Control. The emphasis is upon control. It is important that we control alcoholic beverages. How many millions of Americans desperately have to now attend an Alcoholics Anonymous meeting because alcohol is an addiction in their life?
And so, I think if you don't have alcohol one day a week, it gives a message as far as the economic downturn in America. I can understand how politicians want to continue to meet the budget of the state. That's understandable.
But I think if you have to look at the overview, you have to look at the long view of it. The long view of it is that we're convinced that our republic and the founding fathers built it upon the principle of virtue, and that virtue meant there was a morality. And if you start chipping away at the morality, you really are chipping away at the very basis of our republic.
HEMMER: So you're actually going to morality and health in your point.
What about that, Nancy? Chip in here a second on that.
NANCY SKINNER, SYNDICATED RADIO HOST: Well, the Reverend said that these laws were established by -- in the founding, actually it was puritanical theocracies that started these laws in the 17th century, Bill. And puritanical theocracies are making a comeback these days with this administration. I would not be surprised if we soon have a ministry of virtue and vice headed up by none other than, maybe, Bill Bennett. I'm not sure.
HEMMER: It doesn't appear to be going that way in the state of Delaware.
Address the issue about cash. Are states doing it just to raise money?
SKINNER: Well, they may be, but that's a different point.
Sure, they need cash. And I will tell you these points are connected. Right now, when we have the states in the budget crisis they are in, where they're unscrewing every third light bulb because they can't afford to light their schools -- to have this administration, this federal government is now making schools certify that they are in accordance with the Constitution on public prayer.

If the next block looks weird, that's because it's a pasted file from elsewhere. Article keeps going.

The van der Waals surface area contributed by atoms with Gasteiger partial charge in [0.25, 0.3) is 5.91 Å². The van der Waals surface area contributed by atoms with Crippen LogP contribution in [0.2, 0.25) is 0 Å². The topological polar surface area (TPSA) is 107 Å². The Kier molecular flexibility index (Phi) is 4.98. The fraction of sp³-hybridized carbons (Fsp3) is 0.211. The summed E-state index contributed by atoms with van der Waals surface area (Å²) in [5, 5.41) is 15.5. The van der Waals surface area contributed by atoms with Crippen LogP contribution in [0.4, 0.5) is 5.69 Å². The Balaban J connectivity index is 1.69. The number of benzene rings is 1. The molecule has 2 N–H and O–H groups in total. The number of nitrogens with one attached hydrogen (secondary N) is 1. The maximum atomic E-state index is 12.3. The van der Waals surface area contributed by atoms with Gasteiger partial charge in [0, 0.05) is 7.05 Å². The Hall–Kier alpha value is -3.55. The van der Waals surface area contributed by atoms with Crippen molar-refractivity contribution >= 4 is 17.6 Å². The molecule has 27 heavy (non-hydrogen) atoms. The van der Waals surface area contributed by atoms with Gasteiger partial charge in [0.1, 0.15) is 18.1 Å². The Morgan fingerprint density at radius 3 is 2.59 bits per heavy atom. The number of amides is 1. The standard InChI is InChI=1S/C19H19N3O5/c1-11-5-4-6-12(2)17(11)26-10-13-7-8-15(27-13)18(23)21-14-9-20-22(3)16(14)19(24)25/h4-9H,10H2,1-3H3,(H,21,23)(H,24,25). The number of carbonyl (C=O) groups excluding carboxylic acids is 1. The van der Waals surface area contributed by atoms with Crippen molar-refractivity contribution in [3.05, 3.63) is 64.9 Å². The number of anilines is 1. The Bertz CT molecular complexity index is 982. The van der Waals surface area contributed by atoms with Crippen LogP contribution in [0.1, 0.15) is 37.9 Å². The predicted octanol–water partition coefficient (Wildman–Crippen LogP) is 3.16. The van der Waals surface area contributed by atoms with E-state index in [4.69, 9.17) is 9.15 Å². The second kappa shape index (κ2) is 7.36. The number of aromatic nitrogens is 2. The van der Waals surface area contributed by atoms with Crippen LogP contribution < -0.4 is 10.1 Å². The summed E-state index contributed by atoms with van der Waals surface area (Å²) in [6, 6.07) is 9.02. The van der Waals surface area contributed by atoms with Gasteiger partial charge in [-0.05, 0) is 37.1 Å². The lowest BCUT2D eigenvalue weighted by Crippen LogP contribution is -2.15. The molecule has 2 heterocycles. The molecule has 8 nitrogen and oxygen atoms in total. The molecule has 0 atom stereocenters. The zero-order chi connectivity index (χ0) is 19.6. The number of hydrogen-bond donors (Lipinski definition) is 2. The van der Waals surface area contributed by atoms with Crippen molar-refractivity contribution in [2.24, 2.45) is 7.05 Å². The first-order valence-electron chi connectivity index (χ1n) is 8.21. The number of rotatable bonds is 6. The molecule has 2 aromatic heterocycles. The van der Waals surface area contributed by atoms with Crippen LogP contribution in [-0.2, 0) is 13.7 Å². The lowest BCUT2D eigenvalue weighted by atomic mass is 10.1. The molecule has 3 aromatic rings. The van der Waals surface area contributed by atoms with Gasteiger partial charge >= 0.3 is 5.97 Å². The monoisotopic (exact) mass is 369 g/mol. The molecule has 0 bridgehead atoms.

It is costing millions of dollars for them do this. I think my listeners really are alarmed that the right wing has had such an influence. You're seeing law after law after law. There's another one that is being advanced that is called the "freedom to worship," which would remove any restrictions on churches for advocating candidates at the altar.
And we're seeing all these things, the separation of church and state, go by the wayside. This is a law that should go by the wayside.
HEMMER: Well, Reverend, what about it? It's a free country. We're individuals. We can make up our own minds and our own decisions.
SHELTON: Well, Nancy, I don't know what newspapers you're reading or what e-mail you're reading or Web site you're looking at, but to just to take for an example the bill you made reference to, I was in Walter Jones' office today on the Hill. His bill does not do what you just said it did. You need to get that bill and be better informed. Because the issue ...